Internal Model Control

In the subject area of control theory, an internal model is a process that simulates the response of the system in order to estimate the outcome of a system disturbance. The internal model principle was first articulated in 1976 by B. A. Francis and W. M. Wonham as an explicit formulation of the Conant and Ashby good regulator theorem. It stands in contrast to classical control, in that the classical feedback loop fails to explicitly model the controlled system (although the classical controller may contain an implicit model).

The internal model theory of motor control argues that the motor system is controlled by the constant interactions of the “plant” and the “controller.” The plant is the body part being controlled, while the internal model itself is considered part of the controller. Information from the controller, such as information from the central nervous system (CNS), feedback information, and the efference copy, is sent to the plant which moves accordingly.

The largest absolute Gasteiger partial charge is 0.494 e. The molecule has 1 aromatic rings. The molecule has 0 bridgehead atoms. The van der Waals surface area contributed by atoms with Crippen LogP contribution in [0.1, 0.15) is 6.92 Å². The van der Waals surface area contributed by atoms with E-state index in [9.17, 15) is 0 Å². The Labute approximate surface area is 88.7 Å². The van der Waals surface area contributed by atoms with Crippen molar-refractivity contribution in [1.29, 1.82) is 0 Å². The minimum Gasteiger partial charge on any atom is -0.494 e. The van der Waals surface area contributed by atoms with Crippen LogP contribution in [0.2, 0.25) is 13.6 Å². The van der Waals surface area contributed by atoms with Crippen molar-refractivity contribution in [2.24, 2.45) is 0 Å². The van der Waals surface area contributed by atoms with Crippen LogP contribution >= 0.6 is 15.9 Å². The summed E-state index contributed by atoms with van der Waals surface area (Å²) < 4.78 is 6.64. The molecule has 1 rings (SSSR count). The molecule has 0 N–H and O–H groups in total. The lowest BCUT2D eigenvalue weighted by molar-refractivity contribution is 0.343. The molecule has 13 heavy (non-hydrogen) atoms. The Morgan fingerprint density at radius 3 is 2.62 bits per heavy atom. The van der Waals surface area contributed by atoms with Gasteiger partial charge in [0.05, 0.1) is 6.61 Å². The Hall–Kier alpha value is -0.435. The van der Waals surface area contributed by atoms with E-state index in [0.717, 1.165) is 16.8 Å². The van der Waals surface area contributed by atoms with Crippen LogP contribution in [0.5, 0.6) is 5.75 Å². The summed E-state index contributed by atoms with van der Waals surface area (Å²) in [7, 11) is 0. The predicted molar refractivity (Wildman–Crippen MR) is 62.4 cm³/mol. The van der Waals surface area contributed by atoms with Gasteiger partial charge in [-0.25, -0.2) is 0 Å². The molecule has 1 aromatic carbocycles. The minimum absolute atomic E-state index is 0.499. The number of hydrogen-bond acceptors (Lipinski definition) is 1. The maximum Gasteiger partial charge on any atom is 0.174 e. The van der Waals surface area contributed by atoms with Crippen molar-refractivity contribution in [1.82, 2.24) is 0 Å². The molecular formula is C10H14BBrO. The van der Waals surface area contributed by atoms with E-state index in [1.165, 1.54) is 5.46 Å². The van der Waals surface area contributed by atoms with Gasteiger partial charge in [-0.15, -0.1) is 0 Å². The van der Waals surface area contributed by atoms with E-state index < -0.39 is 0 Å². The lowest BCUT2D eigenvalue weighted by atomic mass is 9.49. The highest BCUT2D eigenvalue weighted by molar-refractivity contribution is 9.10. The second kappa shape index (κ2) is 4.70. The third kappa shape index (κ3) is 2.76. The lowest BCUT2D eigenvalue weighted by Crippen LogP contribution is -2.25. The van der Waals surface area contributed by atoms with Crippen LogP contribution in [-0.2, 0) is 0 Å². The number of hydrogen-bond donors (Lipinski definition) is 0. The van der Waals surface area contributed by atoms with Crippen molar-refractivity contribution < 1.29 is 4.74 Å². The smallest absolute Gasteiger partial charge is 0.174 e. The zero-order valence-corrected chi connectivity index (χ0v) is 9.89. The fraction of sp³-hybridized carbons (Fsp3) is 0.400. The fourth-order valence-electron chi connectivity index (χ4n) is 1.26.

Internal models can be controlled through either feed-forward or feedback control. Feed-forward control computes its input into a system using only the current state and its model of the system. It does not use feedback, so it cannot correct for errors in its control. In feedback control, some of the output of the system can be fed back into the system’s input, and the system is then able to make adjustments or compensate for errors from its desired output. Two primary types of internal models have been proposed: forward models and inverse models. In simulations, models can be combined together to solve more complex movement tasks.

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